Bill Cosby knocked me out with pills before sex attack, woman tells court
Andrea Constand gave evidence at the retrial of the US comedian.
Bill Cosby’s chief accuser has given evidence at his sexual assault retrial, declaring that he knocked her out with three blue pills and then attacked her at his Philadelphia home in 2004.
“I was weak. I was limp, and I just could not fight him off,” said Andrea Constand, once again confronting the 80-year-old comedian in court after his first trial ended with a hung jury.
Her harrowing account of sexual molestation was remarkably similar to the one she gave at last year’s trial, and jurors watched intently as she described how Cosby — the celebrity she viewed as a mentor and friend — had betrayed her trust.
Cosby’s lawyer, who has blasted Ms Constand as a “con artist” who levelled false accusations against the star as part of a scheme to get money from him, began what was expected to be a blistering cross-examination by going through her police statements and prior testimony. He pointed out discrepancies between what she said in the past and her testimony on Friday.
Under questioning by prosecutors, Ms Constand, who worked as a women’s basketball administrator at Temple University, said Cosby offered her pills and a sip of wine after she said she was “stressed” about telling the Temple coach of her plans to leave to study massage therapy in her native Canada.
She said Cosby, a Temple alum and powerful trustee, called the pills “your friends” and told her they would “help take the edge off”.
Instead, Ms Constand said, the pills instead made her black out. She awoke to find the actor known as “America’s Dad” sexually assaulting her.
She said she wanted Cosby to stop but could not say anything. She tried moving her arms and legs but could not do that either.
Ms Constand said she awoke between 4 and 5am to find her bra up around her neck and her trousers half unzipped. She said Cosby stopped her as she went to leave: “All he said was there’s a muffin and tea on the table and then, ‘All right’ and then I left.”
Afterward, Ms Constand said: “I was really humiliated. I was in shock. And I was really confused.”
Cosby has said he gave Constand the cold medicine Benadryl and that she consented to a sexual encounter.
Cosby lawyer Tom Mesereau told jurors in an opening statement on Tuesday that Constand was a pauper who racked up big credit card debt and once ran a Ponzi scheme until she “hit the jackpot” in 2006, when Cosby paid her 3.4 million dollars to settle the civil lawsuit she filed after the district attorney at the time dropped the case.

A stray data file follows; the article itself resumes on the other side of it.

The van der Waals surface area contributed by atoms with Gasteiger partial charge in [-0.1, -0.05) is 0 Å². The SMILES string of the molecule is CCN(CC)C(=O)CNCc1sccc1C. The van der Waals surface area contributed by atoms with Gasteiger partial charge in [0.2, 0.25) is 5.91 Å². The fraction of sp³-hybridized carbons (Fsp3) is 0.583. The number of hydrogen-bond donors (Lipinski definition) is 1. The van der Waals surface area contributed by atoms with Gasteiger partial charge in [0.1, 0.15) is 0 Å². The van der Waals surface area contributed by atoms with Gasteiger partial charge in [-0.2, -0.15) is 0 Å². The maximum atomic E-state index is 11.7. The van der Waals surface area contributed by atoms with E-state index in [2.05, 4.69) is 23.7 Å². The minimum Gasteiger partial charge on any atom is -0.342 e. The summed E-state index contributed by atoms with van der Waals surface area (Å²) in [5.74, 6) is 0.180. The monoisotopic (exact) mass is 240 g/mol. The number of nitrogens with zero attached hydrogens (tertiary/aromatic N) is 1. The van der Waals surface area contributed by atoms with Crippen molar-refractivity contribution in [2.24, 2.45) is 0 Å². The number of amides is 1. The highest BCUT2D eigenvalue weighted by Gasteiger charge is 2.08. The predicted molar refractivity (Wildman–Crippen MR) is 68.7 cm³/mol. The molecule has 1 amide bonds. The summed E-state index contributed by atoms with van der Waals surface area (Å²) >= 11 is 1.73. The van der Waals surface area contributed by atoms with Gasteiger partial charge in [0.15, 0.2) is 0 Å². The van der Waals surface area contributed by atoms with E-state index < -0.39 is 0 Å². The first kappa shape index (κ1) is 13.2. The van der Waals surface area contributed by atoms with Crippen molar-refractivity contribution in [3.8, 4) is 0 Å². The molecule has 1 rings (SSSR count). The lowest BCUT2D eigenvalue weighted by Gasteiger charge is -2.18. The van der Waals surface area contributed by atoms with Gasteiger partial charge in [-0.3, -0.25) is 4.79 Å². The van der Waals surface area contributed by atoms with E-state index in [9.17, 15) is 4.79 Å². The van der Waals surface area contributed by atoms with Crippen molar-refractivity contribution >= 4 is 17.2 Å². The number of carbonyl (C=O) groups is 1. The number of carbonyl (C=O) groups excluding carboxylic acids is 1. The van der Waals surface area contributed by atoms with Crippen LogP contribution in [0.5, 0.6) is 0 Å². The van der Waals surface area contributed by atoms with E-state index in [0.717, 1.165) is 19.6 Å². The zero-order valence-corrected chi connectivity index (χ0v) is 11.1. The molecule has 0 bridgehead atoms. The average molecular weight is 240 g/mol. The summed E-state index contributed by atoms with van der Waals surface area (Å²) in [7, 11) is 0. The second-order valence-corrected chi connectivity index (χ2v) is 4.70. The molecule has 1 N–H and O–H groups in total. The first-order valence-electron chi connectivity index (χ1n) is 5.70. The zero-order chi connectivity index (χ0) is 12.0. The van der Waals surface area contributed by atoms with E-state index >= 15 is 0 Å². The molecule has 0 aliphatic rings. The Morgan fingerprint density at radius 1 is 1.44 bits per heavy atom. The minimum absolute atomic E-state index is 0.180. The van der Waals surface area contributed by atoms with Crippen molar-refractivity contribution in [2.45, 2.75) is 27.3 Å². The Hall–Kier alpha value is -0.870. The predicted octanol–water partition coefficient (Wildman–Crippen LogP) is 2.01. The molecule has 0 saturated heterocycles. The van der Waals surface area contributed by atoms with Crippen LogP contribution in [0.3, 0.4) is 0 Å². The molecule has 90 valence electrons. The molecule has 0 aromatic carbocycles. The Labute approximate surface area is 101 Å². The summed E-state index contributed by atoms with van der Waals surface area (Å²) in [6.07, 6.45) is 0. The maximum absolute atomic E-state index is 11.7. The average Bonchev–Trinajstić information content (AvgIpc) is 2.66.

On the stand, Ms Constand told jurors she has nothing to gain financially now by wanting Cosby locked up.
“Ms Constand, why are you here?” prosecutor Kristen Feden asked.
“For justice,” Constand said.
Ms Constand said she decided to go to police in January 2005, about a year after the encounter, jarred to action by a nightmare and an increasing awareness of consent issues from her ongoing massage therapy training.
“I didn’t want it to happen to anybody else, what had happened to me,” she said.
She said she was “very scared” about going to police because “he was a Temple trustee. A very powerful man. An entertainer. A very famous person”.
Ms Constand testified that Cosby had made previous sexual advances, but she was not concerned about him. As a physically fit former professional basketball player, she was confident she could handle him.
“I thought it was a little bit absurd, given that Mr Cosby was just a little bit younger than my grandfather,” Ms Constand said of the sexual interest he had shown in her. “He was a married man, and I absolutely showed no interest in him. But I wasn’t threatened, and I didn’t judge him.”
Ms Constand’s allegation is the only one among dozens against Cosby that has led to criminal charges. If convicted, the former TV star best known for his family sitcom The Cosby Show faces up to 10 years in prison on each of three related aggravated indecent assault charges.
A jury was deadlocked after last year’s trial, unable to reach a verdict after more than 52 hours of deliberations over six days.